Endorsements: Yes to appoint, not elect, clerks in Wheeling, Des Plaines
Voters in Des Plaines and Wheeling get to decide whether to keep or abolish the elected position of clerk.
Under the proposed change in Des Plaines, the city manager would appoint a clerk. In Wheeling, the village president would appoint a clerk with the advice and consent of the board of trustees.
Having an elected clerk position may have made sense in the early days of these towns, which then were small communities with small governments that often operated informally. Over the years, however, the cities and their governance structures have grown in size and complexity, and the requirements of record keeping have become a management job that requires significant skill.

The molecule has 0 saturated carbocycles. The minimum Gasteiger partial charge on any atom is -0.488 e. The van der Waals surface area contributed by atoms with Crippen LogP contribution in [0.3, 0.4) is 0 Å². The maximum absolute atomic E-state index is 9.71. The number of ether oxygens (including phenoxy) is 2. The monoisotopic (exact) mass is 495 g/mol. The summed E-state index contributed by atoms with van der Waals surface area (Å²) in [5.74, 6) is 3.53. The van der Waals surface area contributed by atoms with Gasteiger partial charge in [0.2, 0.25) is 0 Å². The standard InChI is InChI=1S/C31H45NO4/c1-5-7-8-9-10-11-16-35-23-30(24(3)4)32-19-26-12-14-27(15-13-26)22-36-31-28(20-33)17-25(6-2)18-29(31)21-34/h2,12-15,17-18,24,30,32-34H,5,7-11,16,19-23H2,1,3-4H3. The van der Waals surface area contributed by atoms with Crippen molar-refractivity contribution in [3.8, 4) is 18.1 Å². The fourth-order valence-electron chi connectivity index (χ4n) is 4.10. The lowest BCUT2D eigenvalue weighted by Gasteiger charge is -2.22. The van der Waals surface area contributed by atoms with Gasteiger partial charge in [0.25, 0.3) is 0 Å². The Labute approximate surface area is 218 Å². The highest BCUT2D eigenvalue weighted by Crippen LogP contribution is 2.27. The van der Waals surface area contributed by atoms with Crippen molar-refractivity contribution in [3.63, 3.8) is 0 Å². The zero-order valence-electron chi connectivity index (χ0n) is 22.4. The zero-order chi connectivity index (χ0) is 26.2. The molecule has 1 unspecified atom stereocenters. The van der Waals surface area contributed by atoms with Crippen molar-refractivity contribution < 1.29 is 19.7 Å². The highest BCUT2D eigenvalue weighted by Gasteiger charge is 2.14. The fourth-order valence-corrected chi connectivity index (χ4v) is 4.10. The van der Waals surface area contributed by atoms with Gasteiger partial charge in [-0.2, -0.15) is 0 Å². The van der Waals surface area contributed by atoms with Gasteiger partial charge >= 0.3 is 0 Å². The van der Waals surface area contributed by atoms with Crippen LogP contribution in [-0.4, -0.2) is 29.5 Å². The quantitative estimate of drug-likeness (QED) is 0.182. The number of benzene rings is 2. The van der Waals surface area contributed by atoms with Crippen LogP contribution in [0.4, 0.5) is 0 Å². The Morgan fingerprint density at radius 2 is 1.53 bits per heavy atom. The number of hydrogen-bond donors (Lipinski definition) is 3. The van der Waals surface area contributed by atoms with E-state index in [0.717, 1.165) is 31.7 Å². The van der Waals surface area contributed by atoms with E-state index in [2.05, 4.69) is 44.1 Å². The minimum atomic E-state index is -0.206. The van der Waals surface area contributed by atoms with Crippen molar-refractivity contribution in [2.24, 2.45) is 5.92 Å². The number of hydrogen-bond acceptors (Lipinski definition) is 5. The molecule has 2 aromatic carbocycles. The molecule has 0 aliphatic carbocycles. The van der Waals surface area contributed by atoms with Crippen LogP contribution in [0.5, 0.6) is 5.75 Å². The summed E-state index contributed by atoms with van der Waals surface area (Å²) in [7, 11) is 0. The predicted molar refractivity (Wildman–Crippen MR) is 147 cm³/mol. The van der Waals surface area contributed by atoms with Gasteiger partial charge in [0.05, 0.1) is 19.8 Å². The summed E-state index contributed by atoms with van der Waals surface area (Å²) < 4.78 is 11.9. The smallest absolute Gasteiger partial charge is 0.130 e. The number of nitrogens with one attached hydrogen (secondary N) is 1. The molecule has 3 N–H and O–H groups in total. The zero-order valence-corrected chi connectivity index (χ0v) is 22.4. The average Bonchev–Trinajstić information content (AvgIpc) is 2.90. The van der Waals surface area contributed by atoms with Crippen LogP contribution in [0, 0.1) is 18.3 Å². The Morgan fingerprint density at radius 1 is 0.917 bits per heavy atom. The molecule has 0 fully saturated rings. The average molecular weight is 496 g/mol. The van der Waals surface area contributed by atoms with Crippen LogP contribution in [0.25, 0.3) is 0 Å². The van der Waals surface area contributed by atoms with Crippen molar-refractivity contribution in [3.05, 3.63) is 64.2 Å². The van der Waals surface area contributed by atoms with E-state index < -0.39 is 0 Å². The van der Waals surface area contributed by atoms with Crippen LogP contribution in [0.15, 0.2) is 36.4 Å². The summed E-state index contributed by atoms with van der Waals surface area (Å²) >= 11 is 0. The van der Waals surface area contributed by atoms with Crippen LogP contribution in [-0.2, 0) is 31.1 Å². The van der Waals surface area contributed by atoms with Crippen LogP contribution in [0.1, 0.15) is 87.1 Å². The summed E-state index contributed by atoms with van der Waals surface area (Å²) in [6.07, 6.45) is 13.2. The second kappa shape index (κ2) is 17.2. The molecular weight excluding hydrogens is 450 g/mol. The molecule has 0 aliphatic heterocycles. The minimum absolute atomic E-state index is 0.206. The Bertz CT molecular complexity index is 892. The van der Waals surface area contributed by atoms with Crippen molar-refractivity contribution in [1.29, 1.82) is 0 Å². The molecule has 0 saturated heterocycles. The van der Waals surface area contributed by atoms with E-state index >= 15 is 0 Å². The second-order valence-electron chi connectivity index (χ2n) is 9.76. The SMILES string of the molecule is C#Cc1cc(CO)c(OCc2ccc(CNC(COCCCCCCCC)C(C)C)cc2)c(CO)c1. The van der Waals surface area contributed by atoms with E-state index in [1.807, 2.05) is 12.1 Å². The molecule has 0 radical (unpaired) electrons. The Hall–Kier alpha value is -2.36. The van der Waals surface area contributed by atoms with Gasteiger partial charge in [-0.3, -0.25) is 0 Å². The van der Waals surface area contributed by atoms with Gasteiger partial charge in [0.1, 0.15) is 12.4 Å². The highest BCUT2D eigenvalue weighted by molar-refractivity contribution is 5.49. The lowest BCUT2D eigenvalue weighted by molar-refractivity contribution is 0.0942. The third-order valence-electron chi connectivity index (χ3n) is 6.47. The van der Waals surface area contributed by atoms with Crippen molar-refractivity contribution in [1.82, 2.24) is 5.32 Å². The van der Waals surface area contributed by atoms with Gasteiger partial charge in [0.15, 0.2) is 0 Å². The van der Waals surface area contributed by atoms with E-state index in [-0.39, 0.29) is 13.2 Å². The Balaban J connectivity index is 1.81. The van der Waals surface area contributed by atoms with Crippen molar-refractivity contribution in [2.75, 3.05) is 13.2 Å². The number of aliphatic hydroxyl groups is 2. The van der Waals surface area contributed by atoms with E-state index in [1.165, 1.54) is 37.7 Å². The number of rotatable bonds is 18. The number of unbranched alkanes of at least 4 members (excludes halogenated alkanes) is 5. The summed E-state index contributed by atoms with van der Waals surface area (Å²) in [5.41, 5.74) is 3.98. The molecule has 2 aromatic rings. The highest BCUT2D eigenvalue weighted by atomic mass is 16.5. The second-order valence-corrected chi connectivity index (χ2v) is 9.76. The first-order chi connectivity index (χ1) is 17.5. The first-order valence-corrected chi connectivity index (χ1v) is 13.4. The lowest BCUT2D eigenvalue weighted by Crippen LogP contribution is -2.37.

Electing someone to a low-profile, part-time job paying a few thousand a year that is largely ceremonial while most record-keeping duties lie elsewhere in the administration makes no sense.
The change, if approved by voters on March 17, would take effect in the municipal elections in the spring of 2021.
Of the two proposals, we like Des Plaines' better -- making the appointment an administrative duty that is part of the city manager form of government. The mayor, city clerk and city manager all support the change.
"Many other suburban towns have appointed, rather than elected, city clerks," City Clerk Jennifer Tsalapatanis said, adding she is not interested in the position.
In Wheeling, village President Pat Horcher said that if he is reelected, he would work with the village manager to appoint the deputy clerk, a trained professional, subject to the consent of the village board, he said.
We feel voters should enthusiastically support these moves to simplify government.